Volvariella bombycina (Schaeff.) Singer - Silky Rosegill

Phylum: Basidiomycota - Class: Agaricomycetes - Order: Agaricales - Family: Pluteaceae.

Volvariella bombycina - Silky Rosegill

This rare and striking silky-capped mushroom often emerges from knot holes and other damaged areas high up on standing trees. It is not parasitic, and even when seen on living trees it is invariably attached to dead wood.

The scarcity of this mushroom should be enough to convince anyone that this is not a species worth trying to gather for food. In a basket of edible fungi the sight of a white mushroom with a volva should ring alarm bells: some Destroying Angels and Deathcaps can fit this description. In Britain and Ireland no Amanita fungi grow high up in trees, and so if you 'pick your own' the risk to you (other than of falling!) is minimal; however, the rare Silky Rosegill also deserves protection.


Silky Pinkgill on a rotten Ash trunk

The Silky Rosegill is an infrequent to rare find in Britain and Ireland. This species occurs throughout much of mainland Europe and is recorded also in North America and many other parts of the world.

Taxonomic history

When in 1762 Jacob Christian Schaeffer described this mushroom he gave it the scientific name Agaricus bombycinus. (Most gilled fungi were initially placed in a giant Agaricus genus, now redistributed to many other genera.) It was German-born mycologist Rolf Singer who, in 1949, transferred this species to the genus Volvariella, at which point its binomial scientific name became Volvariella bombycina.

Synonyms of Volvariella bombycina include Agaricus bombycinus Schaeff., and Volvaria bombycina (Schaeff.) P. Kumm.

Silky Rosegill mushrooms on a rotting trunk


Volvariella, the genus name, is a reference to the volva formed around the stem base by the remnants of the membranous universal veil which covers emerging fruitbodies. The specific epithet bombycina comes from the Latin bombycis and means silky. (The scientific name for the silkworm is Bombyx mori, the genus name coming from the same Latin root.)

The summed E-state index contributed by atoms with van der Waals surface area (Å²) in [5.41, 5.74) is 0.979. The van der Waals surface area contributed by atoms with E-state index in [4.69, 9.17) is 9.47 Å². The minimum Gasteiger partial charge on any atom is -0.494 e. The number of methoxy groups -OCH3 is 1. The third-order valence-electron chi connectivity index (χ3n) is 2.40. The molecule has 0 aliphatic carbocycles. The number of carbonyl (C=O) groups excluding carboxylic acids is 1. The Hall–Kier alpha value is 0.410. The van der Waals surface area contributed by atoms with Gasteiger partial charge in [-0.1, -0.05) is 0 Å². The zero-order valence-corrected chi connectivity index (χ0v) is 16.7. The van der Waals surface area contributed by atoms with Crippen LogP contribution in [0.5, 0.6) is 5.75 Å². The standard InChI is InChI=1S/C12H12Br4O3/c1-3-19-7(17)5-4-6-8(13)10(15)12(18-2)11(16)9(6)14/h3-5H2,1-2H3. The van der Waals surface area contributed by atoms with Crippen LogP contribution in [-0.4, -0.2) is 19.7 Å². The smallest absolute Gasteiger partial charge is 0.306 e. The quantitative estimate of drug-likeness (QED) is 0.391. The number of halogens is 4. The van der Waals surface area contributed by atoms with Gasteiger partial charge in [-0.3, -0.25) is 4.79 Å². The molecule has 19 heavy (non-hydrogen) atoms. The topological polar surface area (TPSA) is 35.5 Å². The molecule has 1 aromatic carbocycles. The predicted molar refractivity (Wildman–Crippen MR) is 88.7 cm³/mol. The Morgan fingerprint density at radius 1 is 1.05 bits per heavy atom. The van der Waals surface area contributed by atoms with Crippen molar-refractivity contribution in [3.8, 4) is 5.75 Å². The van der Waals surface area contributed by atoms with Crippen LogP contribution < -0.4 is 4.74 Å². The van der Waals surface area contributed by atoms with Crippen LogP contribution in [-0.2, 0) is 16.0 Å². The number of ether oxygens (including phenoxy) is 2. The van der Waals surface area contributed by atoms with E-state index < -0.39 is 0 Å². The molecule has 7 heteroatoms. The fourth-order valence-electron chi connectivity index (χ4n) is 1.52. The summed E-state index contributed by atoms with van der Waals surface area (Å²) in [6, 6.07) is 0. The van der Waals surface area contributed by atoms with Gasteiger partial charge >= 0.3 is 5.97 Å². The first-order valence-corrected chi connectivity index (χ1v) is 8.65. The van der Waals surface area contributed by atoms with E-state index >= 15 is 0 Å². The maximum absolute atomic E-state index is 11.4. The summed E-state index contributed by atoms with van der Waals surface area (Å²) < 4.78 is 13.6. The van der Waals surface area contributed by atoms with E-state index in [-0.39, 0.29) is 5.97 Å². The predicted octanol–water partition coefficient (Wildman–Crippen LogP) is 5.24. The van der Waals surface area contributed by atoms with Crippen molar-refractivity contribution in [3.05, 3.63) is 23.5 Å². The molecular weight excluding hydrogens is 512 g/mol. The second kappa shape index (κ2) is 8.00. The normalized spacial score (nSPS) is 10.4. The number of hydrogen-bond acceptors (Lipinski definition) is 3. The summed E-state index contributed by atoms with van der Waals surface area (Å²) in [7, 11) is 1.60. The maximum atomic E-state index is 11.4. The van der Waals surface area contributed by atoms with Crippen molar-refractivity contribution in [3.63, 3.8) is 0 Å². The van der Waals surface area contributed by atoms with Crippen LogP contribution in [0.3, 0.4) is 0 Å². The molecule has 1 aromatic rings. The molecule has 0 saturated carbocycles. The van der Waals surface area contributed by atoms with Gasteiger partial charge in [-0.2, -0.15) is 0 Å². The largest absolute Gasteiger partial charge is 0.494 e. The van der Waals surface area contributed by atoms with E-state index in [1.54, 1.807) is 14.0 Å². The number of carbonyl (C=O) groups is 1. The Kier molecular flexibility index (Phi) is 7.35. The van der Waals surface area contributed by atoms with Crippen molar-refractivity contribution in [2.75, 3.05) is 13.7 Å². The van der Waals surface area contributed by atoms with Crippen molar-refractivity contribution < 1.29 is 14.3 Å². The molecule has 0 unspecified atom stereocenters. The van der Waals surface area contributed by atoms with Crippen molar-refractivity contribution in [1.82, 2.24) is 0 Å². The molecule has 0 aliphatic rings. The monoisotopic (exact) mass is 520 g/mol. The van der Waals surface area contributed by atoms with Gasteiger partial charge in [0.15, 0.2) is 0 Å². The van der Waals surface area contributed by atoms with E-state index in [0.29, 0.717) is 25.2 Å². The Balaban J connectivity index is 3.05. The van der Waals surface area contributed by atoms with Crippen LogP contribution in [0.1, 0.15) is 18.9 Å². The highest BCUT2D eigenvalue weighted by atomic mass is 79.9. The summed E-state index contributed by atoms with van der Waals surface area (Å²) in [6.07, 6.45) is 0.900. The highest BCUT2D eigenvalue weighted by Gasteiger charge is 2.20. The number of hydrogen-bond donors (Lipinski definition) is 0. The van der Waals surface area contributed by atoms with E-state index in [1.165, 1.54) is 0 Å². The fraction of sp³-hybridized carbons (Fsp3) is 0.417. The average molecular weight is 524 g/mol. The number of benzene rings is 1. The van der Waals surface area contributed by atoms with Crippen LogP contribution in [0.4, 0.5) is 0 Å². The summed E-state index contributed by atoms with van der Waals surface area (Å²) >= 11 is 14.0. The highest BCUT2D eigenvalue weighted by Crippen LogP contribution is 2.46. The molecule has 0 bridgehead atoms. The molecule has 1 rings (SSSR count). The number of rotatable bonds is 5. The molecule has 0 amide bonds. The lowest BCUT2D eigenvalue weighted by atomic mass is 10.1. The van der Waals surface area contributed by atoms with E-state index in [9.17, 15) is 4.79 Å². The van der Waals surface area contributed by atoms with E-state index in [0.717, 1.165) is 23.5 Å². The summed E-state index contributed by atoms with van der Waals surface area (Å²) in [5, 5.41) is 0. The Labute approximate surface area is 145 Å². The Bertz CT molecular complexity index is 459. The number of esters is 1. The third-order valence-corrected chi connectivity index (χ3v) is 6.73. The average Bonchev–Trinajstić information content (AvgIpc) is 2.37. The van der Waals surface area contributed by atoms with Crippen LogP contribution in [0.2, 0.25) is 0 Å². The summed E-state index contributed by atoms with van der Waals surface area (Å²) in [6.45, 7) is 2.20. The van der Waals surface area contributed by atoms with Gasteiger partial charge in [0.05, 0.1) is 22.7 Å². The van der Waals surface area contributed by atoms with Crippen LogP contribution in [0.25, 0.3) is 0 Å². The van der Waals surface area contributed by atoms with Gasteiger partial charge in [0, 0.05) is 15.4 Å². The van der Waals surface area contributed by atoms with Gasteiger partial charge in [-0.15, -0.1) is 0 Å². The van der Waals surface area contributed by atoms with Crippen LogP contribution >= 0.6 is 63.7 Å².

Identification guide

Cap of Volvariella bombycina - Silky Rosegill


Very variable in size, from as small as 5cm across to an impressive 20cm, initially egg-shaped and later bell-shaped, often with a slightly inrolled margin even at maturity; white or pale cream, covered in long silky fibres.

Gills of Volvariella bombycina - Silky Rosegill


Free; crowded; white at first, becoming pink.

Stem and volva of Volvariella bombycina - Silky Rosegill

Stem and volva

7 to 15cm long and 1 to 2cm dia.; white; tapering towards apex; no ring. There is a persistent bag-like volva at the base, initially white but gradually turning yellowish and eventually brown with age.

Spores of Volvariella bombycina


Ellipsoidal, smooth, 7-10 x 5-6um.

Show larger image

Spore print



Odour faintly 'mushroomy' and pleasant; taste not significant

Habitat & Ecological role

Silky Pinkgills on a dead standing trunk

Saprobic, on dead deciduous trunks and large branches, particularly of elms, maples and Beech.


July to November.

Similar species

Volvopluteus gloiocephalus has a smooth silky cap and grows in stubble fields and in grassland.

Amanita virosa has a stem ring and occurs on soil in woodland habitats.

Culinary Notes

The Silky Rosegill is generally regarded as a good edible mushroom. Because this mushroom can easily be confused with deadly Amanita species (such as Deathcap and Destroying Angel) which also have stem-base volvas and pale caps, great care is essential to ensure that there is absolutely no doubt at all about identification. Inexperienced mushroom gatherers should avoid gathering any fungi that have volvas (although in Britain and Ireland the risk is minimised by the fact that there are no Amanita species recorded as growing, as the Silky Rosegill does, on wood rather than on soil).

Reference Sources

Fascinated by Fungi, 2nd Edition, Pat O'Reilly 2016, reprinted by Coch-y-bonddu Books in 2022.

Alfredo Justo, Andrew M. Minnis, Stefano Ghignone, Nelson Menolli Jr., Marina Capelari, Olivia Rodríguez, Ekaterina Malysheva, Marco Contu, Alfredo Vizzini (2011). 'Species recognition in Pluteus and Volvopluteus (Pluteaceae, Agaricales): morphology, geography and phylogeny'. Mycological Progress 10 (4): 453–479.

Orton, P.D. (1986). British Fungus Flora: Agarics and Boleti. Vol 4. Pluteaceae: Pluteus & Volvariella. Royal Botanic Garden: Edinburgh, Scotland.

BMS List of English Names for Fungi

Dictionary of the Fungi; Paul M. Kirk, Paul F. Cannon, David W. Minter and J. A. Stalpers; CABI, 2008

Taxonomic history and synonym information on these pages is drawn from many sources but in particular from the British Mycological Society's GB Checklist of Fungi.


This page includes pictures kindly contributed by Simon Harding, Richard Haynes, Matt Leivers and Roy Stewart.

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